Leon Kass, the scientific community frowns on your deathist shenanigans and paternalistic tomfoolery. We will continue to denounce your anti-freedom, control-freak bioethical views until the day your theocon allies are booted out of the White House, which will occur on January 20, 2009. Enjoy your eight months.
That’s why it’s exciting to have prestigious cognitive scientist Dr. Steven Pinker, author of what is possibly the best book on evolutionary psychology ever written, How the Mind Works, come join the fray. In The Stupidity of Dignity, published a couple weeks ago at The New Republic, Dr. Pinker sees right through Kass’ hyper-theological, far-right, intolerant, paternalistic bioethics.
Pinker presents several good reasons for why the concept of “dignity”, an all-purpose freedom-restricting platitude used by theocons in America’s capital at and at the Vatican alike, is not very useful in bioethics. He pokes fun at the recent, laugh-out-loud 555-page volume, Human Dignity and Bioethics, writing, “Although the Dignity report presents itself as a scholarly deliberation of universal moral concerns, it springs from a movement to impose a radical political agenda, fed by fervent religious impulses, onto American biomedicine.” Fortunately for America and the world, mainstream bioethicists will have none of it.
According to Pinker, many of the Dignity contributors are hot under the collar about the bioethicist Ruth Macklin, writer of a recent editorial in British Medical Journal, Dignity is a Useless Concept, making her “the villain of almost every piece”. But it doesn’t take a professor of bioethics to see why the “dignity” of Kass and the Vatican is a concept that can be molded into pretty much whatever the writer wants it to be. A bright High School student could do it as a weekend project.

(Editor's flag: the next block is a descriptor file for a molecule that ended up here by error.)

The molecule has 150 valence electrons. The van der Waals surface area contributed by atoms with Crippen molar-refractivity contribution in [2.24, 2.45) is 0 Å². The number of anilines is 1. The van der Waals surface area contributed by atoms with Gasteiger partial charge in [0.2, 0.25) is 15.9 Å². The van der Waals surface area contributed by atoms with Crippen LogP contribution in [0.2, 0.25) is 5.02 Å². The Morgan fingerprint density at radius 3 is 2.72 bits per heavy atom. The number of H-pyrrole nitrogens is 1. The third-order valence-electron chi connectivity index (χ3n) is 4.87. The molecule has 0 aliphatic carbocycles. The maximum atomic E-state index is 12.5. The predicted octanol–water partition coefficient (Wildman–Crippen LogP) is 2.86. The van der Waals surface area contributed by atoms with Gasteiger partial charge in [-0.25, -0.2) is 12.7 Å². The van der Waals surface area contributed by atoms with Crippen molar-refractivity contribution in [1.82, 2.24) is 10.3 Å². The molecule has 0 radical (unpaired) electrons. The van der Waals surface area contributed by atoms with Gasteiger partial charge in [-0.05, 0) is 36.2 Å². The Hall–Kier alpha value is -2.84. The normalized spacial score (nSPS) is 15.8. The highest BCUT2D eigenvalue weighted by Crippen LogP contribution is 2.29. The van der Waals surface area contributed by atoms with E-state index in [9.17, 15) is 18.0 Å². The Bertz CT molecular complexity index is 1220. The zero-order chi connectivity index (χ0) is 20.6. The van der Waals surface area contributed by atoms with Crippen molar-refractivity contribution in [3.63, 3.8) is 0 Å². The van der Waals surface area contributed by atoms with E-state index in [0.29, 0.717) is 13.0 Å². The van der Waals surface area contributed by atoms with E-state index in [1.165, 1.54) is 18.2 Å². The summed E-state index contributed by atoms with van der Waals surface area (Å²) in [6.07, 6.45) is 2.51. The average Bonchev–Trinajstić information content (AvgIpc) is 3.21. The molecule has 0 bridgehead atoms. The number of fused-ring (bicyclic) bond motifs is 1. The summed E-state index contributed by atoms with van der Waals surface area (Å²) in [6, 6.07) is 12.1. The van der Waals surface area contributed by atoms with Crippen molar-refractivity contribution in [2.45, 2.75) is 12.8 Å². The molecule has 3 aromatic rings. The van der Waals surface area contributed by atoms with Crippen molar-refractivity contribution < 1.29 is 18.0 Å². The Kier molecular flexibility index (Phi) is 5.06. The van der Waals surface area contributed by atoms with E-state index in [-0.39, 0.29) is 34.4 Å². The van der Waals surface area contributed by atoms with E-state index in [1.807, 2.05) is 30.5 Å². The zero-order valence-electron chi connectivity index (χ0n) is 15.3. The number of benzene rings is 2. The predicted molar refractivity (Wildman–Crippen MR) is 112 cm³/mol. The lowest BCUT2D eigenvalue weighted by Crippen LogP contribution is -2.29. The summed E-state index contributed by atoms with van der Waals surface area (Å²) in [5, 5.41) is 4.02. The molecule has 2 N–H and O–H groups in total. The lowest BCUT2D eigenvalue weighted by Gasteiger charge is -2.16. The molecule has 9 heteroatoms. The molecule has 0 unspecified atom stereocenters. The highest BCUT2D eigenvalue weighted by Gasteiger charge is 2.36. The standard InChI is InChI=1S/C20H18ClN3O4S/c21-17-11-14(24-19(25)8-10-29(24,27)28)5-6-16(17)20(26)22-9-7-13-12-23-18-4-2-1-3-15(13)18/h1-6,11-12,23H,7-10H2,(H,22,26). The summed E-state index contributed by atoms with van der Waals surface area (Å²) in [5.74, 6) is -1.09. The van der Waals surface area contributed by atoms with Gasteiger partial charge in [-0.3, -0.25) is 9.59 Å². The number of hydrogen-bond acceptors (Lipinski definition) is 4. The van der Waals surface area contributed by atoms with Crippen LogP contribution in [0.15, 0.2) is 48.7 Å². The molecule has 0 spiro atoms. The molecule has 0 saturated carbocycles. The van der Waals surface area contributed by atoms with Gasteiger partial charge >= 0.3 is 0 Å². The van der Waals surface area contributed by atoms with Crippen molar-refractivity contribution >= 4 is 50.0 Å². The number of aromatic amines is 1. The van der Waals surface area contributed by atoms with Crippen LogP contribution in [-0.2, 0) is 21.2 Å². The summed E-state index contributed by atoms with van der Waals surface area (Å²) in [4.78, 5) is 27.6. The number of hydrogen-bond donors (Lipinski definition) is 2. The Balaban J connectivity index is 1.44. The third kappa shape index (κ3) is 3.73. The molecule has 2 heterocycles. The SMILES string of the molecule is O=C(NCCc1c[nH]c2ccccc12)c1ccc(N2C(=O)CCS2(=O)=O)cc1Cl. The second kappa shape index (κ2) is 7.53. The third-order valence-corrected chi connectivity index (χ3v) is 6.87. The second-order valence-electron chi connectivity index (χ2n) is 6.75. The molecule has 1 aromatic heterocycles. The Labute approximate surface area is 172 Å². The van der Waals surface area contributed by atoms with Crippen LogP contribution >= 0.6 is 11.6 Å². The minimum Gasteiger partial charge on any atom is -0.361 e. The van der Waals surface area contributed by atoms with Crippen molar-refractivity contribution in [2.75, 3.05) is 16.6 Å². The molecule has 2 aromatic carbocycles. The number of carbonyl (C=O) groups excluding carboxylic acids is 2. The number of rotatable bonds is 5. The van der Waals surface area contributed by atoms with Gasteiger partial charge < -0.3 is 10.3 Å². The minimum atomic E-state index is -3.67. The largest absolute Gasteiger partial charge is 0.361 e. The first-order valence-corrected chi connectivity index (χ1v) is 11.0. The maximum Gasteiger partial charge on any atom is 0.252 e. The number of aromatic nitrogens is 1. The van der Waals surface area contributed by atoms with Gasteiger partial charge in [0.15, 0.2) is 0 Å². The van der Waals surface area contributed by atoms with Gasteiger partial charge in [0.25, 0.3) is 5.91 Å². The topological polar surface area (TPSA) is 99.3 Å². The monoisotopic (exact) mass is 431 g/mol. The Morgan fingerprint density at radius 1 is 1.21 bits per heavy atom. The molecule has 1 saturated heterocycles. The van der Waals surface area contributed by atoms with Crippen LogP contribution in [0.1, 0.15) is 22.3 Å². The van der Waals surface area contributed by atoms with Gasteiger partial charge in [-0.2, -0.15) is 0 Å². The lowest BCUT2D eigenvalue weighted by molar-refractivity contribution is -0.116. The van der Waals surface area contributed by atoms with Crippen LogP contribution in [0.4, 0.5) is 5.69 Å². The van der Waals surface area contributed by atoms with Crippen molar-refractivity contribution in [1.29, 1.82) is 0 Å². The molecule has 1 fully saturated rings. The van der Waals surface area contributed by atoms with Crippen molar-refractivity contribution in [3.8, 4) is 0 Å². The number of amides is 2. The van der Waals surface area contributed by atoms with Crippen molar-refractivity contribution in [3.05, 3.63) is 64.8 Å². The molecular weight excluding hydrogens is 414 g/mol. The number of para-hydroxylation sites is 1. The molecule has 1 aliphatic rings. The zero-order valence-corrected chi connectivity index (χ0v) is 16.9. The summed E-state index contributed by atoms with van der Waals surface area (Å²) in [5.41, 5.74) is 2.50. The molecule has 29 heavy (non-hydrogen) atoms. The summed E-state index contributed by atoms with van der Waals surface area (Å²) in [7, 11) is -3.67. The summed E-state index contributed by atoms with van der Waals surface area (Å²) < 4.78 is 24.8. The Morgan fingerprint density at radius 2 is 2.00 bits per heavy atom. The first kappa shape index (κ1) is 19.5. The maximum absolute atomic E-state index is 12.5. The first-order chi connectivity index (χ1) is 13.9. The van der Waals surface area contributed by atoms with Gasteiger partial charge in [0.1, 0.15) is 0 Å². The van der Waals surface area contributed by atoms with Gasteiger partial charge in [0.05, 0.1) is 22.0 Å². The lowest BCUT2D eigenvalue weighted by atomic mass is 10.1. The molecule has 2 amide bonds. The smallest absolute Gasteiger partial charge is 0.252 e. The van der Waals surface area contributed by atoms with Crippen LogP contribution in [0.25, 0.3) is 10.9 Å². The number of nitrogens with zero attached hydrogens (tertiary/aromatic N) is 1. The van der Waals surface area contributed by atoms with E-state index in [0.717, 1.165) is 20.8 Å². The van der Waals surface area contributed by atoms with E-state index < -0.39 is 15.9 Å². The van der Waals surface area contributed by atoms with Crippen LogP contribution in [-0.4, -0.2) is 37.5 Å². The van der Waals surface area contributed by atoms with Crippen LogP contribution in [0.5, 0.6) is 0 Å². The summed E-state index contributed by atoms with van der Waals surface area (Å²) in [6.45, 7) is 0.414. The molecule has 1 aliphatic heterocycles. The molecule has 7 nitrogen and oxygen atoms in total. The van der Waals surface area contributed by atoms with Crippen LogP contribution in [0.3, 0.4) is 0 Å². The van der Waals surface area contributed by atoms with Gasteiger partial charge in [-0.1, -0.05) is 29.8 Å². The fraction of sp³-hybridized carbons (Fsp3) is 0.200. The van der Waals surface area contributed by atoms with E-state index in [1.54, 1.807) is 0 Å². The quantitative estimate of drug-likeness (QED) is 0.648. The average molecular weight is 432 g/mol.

In his piece, Pinker exposes us to the ludicrousness of the report, sparing us from slogging through its 555 mind-numbing pages. Pinker writes, “the volume finds room for seven essays that align their arguments with Judeo-Christian doctrine. We read passages that assume the divine authorship of the Bible, that accept the literal truth of the miracles narrated in Genesis (such as the notion that the biblical patriarchs lived up to 900 years), that claim that divine revelation is a source of truth, that argue for the existence of an immaterial soul separate from the physiology of the brain, and that assert that the Old Testament is the only grounds for morality.” Pinker also included my favorite Kass quote — the one about how eating ice cream in public makes us no different than animals. You can’t make this stuff up.
Having naysayers like Kass makes being an advocate of life extension both fun and easy. However, just because Kass and company are off the deep end does not mean that there aren’t valid concerns about the ethics of life extension. That’s why Aubrey de Grey is organizing the evening session “Aging: the Disease, the Cure, the Implications” next month in Los Angeles. Why transhumanists and other forward-looking thinkers have discussions in journals and on blogs, such as this one, about the ethics of this whole project. Although radical life extension will not radically increase the population over what it would otherwise be (population expands exponentially either way), our lifestyles with the current manufacturing base are indeed unsustainable, which is why we must invest in clean manufacturing processes, like nanomanufacturing, and low-waste or no-waste power sources, like solar thermal, thorium reactors, and nuclear fusion.
When George W. Bush is ejected from the White House and replaced with Barack Obama, Kass’ time in the sun will be over. He will continue to age, all the while denying medical treatments that could extend his life, until he presumably dies. However, I would welcome a discussion with Leon Kass in the year 2050 or beyond. Dr. Kass, if you ever come around and take advantage of rejuvenation therapies, in which billions of dollars are already being invested, don’t be afraid to drop us life extensionists a line. We’ll be waiting, having fun and enjoying life.